Title:
CERAMIC MATRIX COMPOSITE WALL WITH POST LAMINATE STITCHING
Kind Code:
A1


Abstract:
A stitching geometry and method for selective interlaminar reinforcement of a CMC wall (20A). The CMC wall is formed of ceramic fiber layers (22) individually infused with a ceramic matrix, stacked, and at least partially cured. A row of holes is formed in the wall, and a ceramic fiber thread (25) is infused with a wet ceramic matrix and passed through the holes to form stitches (28, 30, 31). The stitches are then cured, causing them to shrink more than any remaining wall shrinkage, thus tensioning the stitches and compressing the wall laminae together. The stitches may have through-wall portions (30, 31) that are angled differently in different wall areas as a function of interlaminar shear over interlaminar tension, optimizing wall reinforcement locally depending on magnitude and direction of shear. Alternate rows of stitches (54, 56) may have offsets in a stitch direction (34) and/or different through-wall angles (A1, A2).



Inventors:
Morrison, Jay A. (Oviedo, FL, US)
Lane, Jay E. (Mooresville, IN, US)
Application Number:
12/174243
Publication Date:
01/21/2010
Filing Date:
07/16/2008
Assignee:
SIEMENS POWER GENERATION, INC. (Orlando, FL, US)
Primary Class:
Other Classes:
156/62.8
International Classes:
B32B5/26; B32B3/10
View Patent Images:



Primary Examiner:
SNELTING, ERIN LYNN
Attorney, Agent or Firm:
SIEMENS CORPORATION (Orlando, FL, US)
Claims:
The invention claimed is:

1. A method of forming a ceramic composite matrix (CMC) wall comprising: creating a plurality of sheets of ceramic fibers; infusing the sheets of ceramic fibers with a first wet ceramic matrix; stacking the infused sheets to form a CMC wall with first and second exterior surfaces; forming a row of holes through the CMC wall; at least partially curing the CMC wall by a first heating; infusing a thread of ceramic fibers with a second wet ceramic matrix; passing the thread of ceramic fibers through the holes to form a row of CMC stitches through the CMC wall, each stitch having a stitch direction; and curing the infused thread of ceramic fibers by a second heating that shrinks the CMC stitches relative to the CMC wall, tensioning the CMC stitches.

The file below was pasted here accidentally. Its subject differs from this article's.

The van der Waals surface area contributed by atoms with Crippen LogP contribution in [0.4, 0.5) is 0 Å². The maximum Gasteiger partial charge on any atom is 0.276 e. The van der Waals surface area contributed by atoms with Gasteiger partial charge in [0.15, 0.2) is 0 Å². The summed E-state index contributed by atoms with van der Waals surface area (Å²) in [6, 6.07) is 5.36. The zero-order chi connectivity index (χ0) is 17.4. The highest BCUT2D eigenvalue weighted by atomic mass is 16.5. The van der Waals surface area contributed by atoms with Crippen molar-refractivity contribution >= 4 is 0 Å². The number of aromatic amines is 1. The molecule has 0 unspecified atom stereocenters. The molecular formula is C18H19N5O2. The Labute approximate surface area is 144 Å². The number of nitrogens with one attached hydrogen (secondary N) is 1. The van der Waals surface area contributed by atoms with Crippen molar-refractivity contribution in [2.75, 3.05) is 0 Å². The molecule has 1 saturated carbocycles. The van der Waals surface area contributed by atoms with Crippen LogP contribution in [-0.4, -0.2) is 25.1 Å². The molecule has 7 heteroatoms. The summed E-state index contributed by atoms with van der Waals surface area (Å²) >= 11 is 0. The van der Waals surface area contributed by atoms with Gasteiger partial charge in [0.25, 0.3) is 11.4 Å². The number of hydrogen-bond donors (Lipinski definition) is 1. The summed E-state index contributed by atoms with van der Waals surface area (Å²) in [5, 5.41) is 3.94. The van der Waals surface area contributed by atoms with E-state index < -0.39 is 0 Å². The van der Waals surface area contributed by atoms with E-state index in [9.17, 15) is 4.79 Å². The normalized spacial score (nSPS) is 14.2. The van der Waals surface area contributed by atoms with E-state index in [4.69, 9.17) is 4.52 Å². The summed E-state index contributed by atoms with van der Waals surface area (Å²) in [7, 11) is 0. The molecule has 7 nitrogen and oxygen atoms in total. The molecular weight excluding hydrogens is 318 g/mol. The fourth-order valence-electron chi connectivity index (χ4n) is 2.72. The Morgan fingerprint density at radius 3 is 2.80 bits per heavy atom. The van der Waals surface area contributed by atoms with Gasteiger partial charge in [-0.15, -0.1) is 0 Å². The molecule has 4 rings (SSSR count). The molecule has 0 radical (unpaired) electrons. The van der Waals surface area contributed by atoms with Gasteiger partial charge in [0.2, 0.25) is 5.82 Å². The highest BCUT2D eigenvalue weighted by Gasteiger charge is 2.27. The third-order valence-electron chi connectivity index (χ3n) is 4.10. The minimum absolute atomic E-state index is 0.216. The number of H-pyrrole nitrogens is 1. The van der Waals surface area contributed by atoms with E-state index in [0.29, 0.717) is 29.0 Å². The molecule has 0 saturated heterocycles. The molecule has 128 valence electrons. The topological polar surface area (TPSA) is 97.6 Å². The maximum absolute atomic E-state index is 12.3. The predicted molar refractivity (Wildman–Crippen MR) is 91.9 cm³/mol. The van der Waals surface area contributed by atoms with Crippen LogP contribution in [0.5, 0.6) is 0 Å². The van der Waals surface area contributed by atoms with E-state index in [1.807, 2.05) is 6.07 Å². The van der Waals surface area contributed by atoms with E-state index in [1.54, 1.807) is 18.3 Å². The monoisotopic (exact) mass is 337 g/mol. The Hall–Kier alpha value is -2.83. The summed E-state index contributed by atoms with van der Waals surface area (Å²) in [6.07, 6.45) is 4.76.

2. The method of claim 1, wherein each stitch comprises a portion that spans a part of the first surface of the CMC wall, and further comprising a ceramic pad between the spanning stitch portion and the first surface of the CMC wall.

3. The method of claim 1, wherein each stitch comprises a through-wall portion forming an oblique angle with a line perpendicular to the CMC wall, wherein the oblique angle is a function of a ratio of interlaminar shear over interlaminar tension at a location of each stitch.

4. The method of claim 3, wherein the stitches form first and second generally parallel rows of stitches, and each stitch of the first row is offset from each respective stitch of the second row by approximately 50% of each respective stitch length in the stitch direction.

5. The method of claim 3, wherein the CMC wall forms an airfoil comprising a leading edge, a trailing edge, a pressure side, and a suction side, and wherein the through-wall portions of the stitches vary from less oblique or normal to the CMC wall at the leading and trailing edges to more oblique at the pressure and suction sides of the airfoil.